A parent's worst nightmare miraculously did not come true. Two-year-old Eden Carlson had drowned in her family's pool, but doctors were able to reverse brain damage in the toddler.
It was February 2016. Eden had somehow gotten through a baby gate at home and subsequently fell in to the pool. Her mother had been taking a shower, probably not expecting the toddler to get through a baby gate as well as a heavy door to access the pool. Eden lay in the cold pool water for up to 15 minutes before someone discovered her.
Eden suffered cardiac arrest and her heart stopped beating for two hours after she drowned. She also exhibited serious gray matter injury as well as cerebral atrophy with gray and white matter loss. She could no longer respond to voices, speak, or walk. However, she was able squirm and shake her head, albeit involuntarily.
Most importantly, however, Eden was alive.
The little girl spent 48 days in the hospital, receiving critical care. She was able to go back home after those 48 days, but still suffered the physical side effects of brain damage. Researchers at the LSU Health New Orleans School of Medicine and the University of North Dakota School of Medicine thus placed Eden in two types of oxygen therapy.
You can read the case report here.
These two oxygen therapies are normobaric oxygen therapy and hyperbaric oxygen therapy (HBOT). 55 days after the drowning incident, the team began to administer normobaric oxygen twice a day for 45 minnutes at a time. Oxygen levels in normobaric oxygen therapy are the same as oxygen levels at sea level. This helped Eden regain control of her arms and legs. She also regained the ability to eat and speak, but not that much.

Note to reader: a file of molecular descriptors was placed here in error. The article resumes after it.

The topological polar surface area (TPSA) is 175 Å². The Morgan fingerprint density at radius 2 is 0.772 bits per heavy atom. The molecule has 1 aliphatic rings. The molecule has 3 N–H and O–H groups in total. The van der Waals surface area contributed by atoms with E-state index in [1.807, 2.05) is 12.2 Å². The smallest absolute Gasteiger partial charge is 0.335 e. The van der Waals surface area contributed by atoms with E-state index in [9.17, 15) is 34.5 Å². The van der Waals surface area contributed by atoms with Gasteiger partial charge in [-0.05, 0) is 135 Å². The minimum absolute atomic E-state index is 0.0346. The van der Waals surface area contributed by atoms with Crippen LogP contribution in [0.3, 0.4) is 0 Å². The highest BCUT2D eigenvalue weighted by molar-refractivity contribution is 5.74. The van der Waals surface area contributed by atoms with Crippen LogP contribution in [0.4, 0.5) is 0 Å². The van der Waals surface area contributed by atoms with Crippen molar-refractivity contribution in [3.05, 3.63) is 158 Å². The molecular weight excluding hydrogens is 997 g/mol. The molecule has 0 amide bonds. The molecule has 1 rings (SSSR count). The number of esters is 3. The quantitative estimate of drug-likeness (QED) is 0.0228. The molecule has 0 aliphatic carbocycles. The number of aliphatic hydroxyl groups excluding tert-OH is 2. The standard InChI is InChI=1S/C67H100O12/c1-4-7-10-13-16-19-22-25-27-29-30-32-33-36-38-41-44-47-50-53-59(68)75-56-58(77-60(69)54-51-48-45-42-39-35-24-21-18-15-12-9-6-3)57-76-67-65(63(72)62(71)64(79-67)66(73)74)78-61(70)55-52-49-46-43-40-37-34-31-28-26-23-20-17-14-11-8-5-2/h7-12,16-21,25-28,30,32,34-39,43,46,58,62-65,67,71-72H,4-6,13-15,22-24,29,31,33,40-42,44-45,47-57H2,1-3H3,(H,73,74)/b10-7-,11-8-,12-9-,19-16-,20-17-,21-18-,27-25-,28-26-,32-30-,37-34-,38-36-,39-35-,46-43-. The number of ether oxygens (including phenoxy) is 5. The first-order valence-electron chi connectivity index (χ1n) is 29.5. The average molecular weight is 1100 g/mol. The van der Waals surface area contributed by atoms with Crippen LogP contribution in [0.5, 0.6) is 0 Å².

Three weeks later, hyperbaric oxygen therapy began. In HBOT, doctors administer pure oxygen at pressures higher than atmospheric pressure. This increases the oxygen supply in the patient's blood, which can facilitate tissue repair. Eden had five 45 minute-long sessions per week. After 10 sessions, Eden's mother reported that the toddler was almost completely back to normal.
After some physical therapy and 39 HBOT sessions, Eden showed signs of vast improvement. She regained the ability to walk and speak normally. Her cognitive abilities improved a lot as well, and her motor functions were almost back to what they were like before Eden drowned.
About a month after the 40th HBOT session, the research team found that the therapies were able to almost completely reverse brain damage in Eden. It was also fortunate that Eden was so young, because it was definitely an advantage in her recovery. Her brain was still developing, so along with the oxygen therapy, genes that promoted the survival of cells kicked into gear.
As far as the researchers knew, Eden's was the first known case wherein doctors were able to reverse brain damage in a patient. Eden still has some mild injury in her brain, but she's walking, talking, laughing, and behaving like a normal toddler. Thus, it's likely that she'll have a good life as a normal, run-of-the-mill kid.
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